Tuesday, April 7, 2009

Step 4 --- Filling leaves with satin stitch

Hi everyone,

I am back after a long gap. Let us continue with the autumn rose project.

The stitches to be used in this project are: satin stitch, long and short stitch, and stem stitch.

Now let us see how to fill a leaf with satin stitch. Satin stitch is a lovely stitch which gives a smooth, shiny, and glossy effect to a design. I am going to use Anchor thread no. 309 for this. You can find out the equivalent DMC threads through the conversion charts available on the following web sites.

http://yarntree.com/019dmccn.htm
http://www.findstitch.com/resources/conversion.cgi/from,anchor/to,dmc
http://www.jenny-wren-crafts.co.uk/dmc_to_anchor_conversion_chart.htm

When the pattern is ready with the guidelines, thread your needle with a single strand of thread. Mary Corbet discusses in her web site Needlenthread.com about using a single strand for satin stitch. She says that although this is time consuming, the end result will be perfect. Previously I was using two strands, now I have switched over to single strand.

Let's learn the satin stitch. You can start out to stitch from the lower corner or upper corner and progress toward the other end. However, lower to upper always looks better for me. Our stitches are going to start from the inner edge of the leaf and proceed toward the outer edge. Bring out the needle from down the cloth through a point at the lower corner of the inner edge.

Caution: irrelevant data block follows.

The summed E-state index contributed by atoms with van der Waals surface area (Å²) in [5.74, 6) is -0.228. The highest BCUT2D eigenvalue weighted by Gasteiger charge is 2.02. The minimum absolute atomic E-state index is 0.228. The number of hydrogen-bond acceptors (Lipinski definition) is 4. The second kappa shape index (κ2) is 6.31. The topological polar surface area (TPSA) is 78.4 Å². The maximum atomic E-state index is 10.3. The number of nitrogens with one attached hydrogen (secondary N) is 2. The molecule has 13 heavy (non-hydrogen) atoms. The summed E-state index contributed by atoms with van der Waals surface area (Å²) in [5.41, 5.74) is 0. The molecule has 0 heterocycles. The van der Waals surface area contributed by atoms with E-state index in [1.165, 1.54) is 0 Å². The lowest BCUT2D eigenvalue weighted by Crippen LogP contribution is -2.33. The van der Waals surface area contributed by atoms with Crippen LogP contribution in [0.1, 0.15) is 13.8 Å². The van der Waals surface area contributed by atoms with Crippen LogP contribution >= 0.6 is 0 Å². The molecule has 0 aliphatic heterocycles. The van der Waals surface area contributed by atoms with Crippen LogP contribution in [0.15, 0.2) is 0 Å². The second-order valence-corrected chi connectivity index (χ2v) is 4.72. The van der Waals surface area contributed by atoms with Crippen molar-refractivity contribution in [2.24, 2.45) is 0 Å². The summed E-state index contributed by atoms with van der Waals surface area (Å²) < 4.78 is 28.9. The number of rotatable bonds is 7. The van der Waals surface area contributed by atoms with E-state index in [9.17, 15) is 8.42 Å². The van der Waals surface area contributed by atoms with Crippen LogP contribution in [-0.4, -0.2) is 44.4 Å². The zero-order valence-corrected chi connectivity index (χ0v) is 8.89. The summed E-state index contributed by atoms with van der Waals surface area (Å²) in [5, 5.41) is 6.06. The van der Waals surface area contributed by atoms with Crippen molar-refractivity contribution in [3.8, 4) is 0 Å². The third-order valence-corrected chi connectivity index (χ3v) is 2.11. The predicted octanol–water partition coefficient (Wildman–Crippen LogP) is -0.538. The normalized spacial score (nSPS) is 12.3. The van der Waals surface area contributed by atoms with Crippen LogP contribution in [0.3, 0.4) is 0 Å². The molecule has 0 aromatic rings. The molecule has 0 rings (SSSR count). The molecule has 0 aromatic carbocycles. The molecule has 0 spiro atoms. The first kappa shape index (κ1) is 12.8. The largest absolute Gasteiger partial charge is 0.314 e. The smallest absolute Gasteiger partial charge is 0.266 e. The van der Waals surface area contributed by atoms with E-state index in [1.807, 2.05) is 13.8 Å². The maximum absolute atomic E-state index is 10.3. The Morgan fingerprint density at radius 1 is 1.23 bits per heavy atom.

Carefully follow the drawn guideline and insert your needle down into a point on the curvy outline of the leaf. Make sure your first stitch is short and the next stitch is bigger than that, and so on. However, as you proceed through the center of the leaf, the stitches will be more or less of the same size according to the design's outline. When you satin stitch a pattern the stitches should not deviate from the outline. If the stitches are out of place it will give a gawky look to your work. To get a smooth edge you can stitch the outline with split stitch or stem stitch or chain stitch. However, out of practice you will get smooth edges without using the abovementioned stitches as the base.






Now your first satin stitch is over.



Let's continue with our second satin stitch. Bring out the needle from a point on the inner edge of the leaf that is very next to the previous point from which we brought out the needle to make the first stitch.



Sew a stitch that is slightly bigger than the previous stitch. Ensure that you leave no gap between the two stitches.



Your second stitch is done now.



Similarly complete your third stitch.








Follow the same process throughout the design.



The backside of the satin stitch should be same like the frontside stitches.

Hope you enjoyed this satin stitch tutorial.

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